freehood

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English[edit]

Etymology[edit]

From free +‎ -hood. Probably modelled after German Freiheit (freedom), Dutch vrijheid (freedom). More at freedom.

Noun[edit]

freehood (usually uncountable, plural freehoods)

  1. (rare or nonstandard) The state or condition of being free; freedom.
    • 2000, Lyman C. Jackson, Donna Hickey-Jackson, Jan Duncan, Your Yellow Brick Road - Grab Toto and Run!:
      A more proper term would be 'freehood', as something attained in a manner not dissimilar to the principle of a required development to achieve knighthood.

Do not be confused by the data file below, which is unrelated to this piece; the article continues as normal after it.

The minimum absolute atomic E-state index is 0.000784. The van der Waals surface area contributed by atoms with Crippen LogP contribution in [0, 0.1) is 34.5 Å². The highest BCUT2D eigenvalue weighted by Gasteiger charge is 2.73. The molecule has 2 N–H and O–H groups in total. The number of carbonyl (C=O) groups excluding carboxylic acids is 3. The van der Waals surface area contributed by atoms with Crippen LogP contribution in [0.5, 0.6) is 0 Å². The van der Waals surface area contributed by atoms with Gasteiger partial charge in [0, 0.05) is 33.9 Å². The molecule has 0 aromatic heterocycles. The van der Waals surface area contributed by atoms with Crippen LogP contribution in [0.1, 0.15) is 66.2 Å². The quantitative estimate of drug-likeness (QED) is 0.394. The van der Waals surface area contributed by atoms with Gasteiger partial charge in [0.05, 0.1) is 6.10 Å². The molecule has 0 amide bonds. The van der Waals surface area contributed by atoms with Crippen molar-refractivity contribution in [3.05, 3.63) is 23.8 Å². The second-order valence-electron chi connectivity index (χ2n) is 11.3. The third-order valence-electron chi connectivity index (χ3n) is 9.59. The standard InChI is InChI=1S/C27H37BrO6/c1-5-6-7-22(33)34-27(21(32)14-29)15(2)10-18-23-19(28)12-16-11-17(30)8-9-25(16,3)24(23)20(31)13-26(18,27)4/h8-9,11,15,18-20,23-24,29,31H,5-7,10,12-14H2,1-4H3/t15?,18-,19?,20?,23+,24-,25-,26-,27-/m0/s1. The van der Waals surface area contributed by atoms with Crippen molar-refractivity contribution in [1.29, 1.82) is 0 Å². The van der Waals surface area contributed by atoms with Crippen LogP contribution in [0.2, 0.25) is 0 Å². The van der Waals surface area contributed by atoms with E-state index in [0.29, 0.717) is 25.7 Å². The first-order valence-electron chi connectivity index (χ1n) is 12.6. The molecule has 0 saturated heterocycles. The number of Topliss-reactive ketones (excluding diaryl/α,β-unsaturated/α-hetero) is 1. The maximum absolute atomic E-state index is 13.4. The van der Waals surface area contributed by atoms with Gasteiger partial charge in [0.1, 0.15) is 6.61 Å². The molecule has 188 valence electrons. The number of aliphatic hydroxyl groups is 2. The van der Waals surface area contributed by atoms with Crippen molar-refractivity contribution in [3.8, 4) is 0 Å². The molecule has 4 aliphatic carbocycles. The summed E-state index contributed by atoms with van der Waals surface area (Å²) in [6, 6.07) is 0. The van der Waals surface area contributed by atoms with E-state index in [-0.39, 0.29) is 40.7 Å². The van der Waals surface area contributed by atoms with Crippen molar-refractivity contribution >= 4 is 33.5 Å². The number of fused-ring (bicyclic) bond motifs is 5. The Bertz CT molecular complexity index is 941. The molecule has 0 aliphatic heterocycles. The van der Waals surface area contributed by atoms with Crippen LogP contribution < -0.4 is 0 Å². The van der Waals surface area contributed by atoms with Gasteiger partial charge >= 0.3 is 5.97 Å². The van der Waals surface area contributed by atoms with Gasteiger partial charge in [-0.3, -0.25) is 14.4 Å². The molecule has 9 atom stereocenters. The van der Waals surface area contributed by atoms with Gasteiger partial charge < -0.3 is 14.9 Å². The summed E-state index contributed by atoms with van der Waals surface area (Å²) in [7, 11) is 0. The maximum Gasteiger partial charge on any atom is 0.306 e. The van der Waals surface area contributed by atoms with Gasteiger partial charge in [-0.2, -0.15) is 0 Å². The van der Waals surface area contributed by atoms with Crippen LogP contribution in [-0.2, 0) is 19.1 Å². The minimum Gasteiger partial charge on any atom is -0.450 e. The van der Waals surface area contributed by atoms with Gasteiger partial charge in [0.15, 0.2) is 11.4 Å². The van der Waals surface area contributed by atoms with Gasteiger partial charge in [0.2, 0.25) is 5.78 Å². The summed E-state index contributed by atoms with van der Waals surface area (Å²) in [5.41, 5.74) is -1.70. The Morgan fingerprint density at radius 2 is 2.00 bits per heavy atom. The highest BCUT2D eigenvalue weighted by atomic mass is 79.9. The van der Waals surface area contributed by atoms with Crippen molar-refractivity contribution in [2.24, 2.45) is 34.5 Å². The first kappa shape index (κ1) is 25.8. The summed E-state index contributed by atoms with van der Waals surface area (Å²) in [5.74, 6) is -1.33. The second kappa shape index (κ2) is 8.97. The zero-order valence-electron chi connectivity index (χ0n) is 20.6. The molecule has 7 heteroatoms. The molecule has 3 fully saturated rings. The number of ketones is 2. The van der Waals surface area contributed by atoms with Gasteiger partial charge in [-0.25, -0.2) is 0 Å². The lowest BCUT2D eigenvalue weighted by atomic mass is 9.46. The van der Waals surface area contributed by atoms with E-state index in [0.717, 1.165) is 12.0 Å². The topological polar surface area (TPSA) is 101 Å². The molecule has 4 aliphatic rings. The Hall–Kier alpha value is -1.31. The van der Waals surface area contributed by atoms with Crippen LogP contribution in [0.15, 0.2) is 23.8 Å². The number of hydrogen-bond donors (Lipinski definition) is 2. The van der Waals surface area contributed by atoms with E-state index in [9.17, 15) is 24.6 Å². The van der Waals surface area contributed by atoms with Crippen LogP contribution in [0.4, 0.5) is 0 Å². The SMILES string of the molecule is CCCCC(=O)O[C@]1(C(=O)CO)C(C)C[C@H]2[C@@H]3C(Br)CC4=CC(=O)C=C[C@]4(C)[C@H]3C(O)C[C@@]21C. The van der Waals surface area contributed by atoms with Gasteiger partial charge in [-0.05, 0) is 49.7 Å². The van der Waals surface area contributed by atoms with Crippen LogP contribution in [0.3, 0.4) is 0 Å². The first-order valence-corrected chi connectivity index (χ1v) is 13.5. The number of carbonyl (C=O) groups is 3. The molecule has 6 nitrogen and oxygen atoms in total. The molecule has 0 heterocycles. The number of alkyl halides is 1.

• 1981, John Barth, Giles goat-boy:
      "Stop him once, George, he shouldn't swallow!" Leonid, supine, had decided to wave one arm and sing as he expired. "Releasedom! Freehood! Death to Selfity!"
    • 1957, John Steinbeck, Holiday:
      Freedom is not Freitum, but Freiheit, literally freehood.
    • 1897, Grant Allen, Cities of Belgium:
      Here the citizens of Ghent took the oath of allegiance to each new Count on his accession, after they had compelled him to swear in good old Teutonic style "to uphold and see upheld all the standing wits (laws), fore-rights (regulations), freehoods, and wonts of the Countship and town of Ghent."